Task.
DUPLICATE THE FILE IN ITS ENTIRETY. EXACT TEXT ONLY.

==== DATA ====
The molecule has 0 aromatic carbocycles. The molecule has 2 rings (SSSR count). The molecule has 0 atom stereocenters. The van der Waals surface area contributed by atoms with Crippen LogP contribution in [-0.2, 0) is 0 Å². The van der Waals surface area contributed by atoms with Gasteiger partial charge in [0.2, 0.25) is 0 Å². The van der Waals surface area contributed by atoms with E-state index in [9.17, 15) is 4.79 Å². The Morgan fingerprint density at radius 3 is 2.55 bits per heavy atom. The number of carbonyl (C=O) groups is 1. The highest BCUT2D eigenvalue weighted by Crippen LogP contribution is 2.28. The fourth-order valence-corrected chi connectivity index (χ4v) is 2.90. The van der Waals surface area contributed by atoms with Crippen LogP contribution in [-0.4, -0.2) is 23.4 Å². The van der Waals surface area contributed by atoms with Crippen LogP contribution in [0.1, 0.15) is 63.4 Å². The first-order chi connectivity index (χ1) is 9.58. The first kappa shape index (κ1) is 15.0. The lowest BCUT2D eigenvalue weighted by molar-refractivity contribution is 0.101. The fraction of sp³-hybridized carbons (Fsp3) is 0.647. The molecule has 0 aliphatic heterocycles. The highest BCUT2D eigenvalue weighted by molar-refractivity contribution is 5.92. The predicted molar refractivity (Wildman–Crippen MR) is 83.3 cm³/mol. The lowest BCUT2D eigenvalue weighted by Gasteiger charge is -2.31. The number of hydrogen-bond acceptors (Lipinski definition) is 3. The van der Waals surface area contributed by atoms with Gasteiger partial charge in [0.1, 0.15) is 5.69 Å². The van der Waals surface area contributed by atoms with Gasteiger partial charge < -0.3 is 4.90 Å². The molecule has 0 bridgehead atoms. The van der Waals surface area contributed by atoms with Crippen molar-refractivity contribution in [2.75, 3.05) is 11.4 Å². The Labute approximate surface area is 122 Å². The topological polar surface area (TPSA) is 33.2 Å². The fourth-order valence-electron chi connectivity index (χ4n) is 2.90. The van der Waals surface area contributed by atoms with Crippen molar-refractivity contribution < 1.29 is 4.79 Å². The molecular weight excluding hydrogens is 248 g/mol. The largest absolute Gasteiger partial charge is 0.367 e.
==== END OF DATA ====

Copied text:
The molecule has 0 aromatic carbocycles. The molecule has 2 rings (SSSR count). The molecule has 0 atom stereocenters. The van der Waals surface area contributed by atoms with Crippen LogP contribution in [-0.2, 0) is 0 Å². The van der Waals surface area contributed by atoms with Gasteiger partial charge in [0.2, 0.25) is 0 Å². The van der Waals surface area contributed by atoms with E-state index in [9.17, 15) is 4.79 Å². The Morgan fingerprint density at radius 3 is 2.55 bits per heavy atom. The number of carbonyl (C=O) groups is 1. The highest BCUT2D eigenvalue weighted by Crippen LogP contribution is 2.28. The fourth-order valence-corrected chi connectivity index (χ4v) is 2.90. The van der Waals surface area contributed by atoms with Crippen LogP contribution in [-0.4, -0.2) is 23.4 Å². The van der Waals surface area contributed by atoms with Crippen LogP contribution in [0.1, 0.15) is 63.4 Å². The first-order chi connectivity index (χ1) is 9.58. The first kappa shape index (κ1) is 15.0. The lowest BCUT2D eigenvalue weighted by molar-refractivity contribution is 0.101. The fraction of sp³-hybridized carbons (Fsp3) is 0.647. The molecule has 0 aliphatic heterocycles. The highest BCUT2D eigenvalue weighted by molar-refractivity contribution is 5.92. The predicted molar refractivity (Wildman–Crippen MR) is 83.3 cm³/mol. The lowest BCUT2D eigenvalue weighted by Gasteiger charge is -2.31. The number of hydrogen-bond acceptors (Lipinski definition) is 3. The van der Waals surface area contributed by atoms with Gasteiger partial charge in [0.1, 0.15) is 5.69 Å². The van der Waals surface area contributed by atoms with Gasteiger partial charge < -0.3 is 4.90 Å². The molecule has 0 bridgehead atoms. The van der Waals surface area contributed by atoms with Crippen molar-refractivity contribution in [2.75, 3.05) is 11.4 Å². The Labute approximate surface area is 122 Å². The topological polar surface area (TPSA) is 33.2 Å². The fourth-order valence-electron chi connectivity index (χ4n) is 2.90. The van der Waals surface area contributed by atoms with Crippen molar-refractivity contribution < 1.29 is 4.79 Å². The molecular weight excluding hydrogens is 248 g/mol. The largest absolute Gasteiger partial charge is 0.367 e.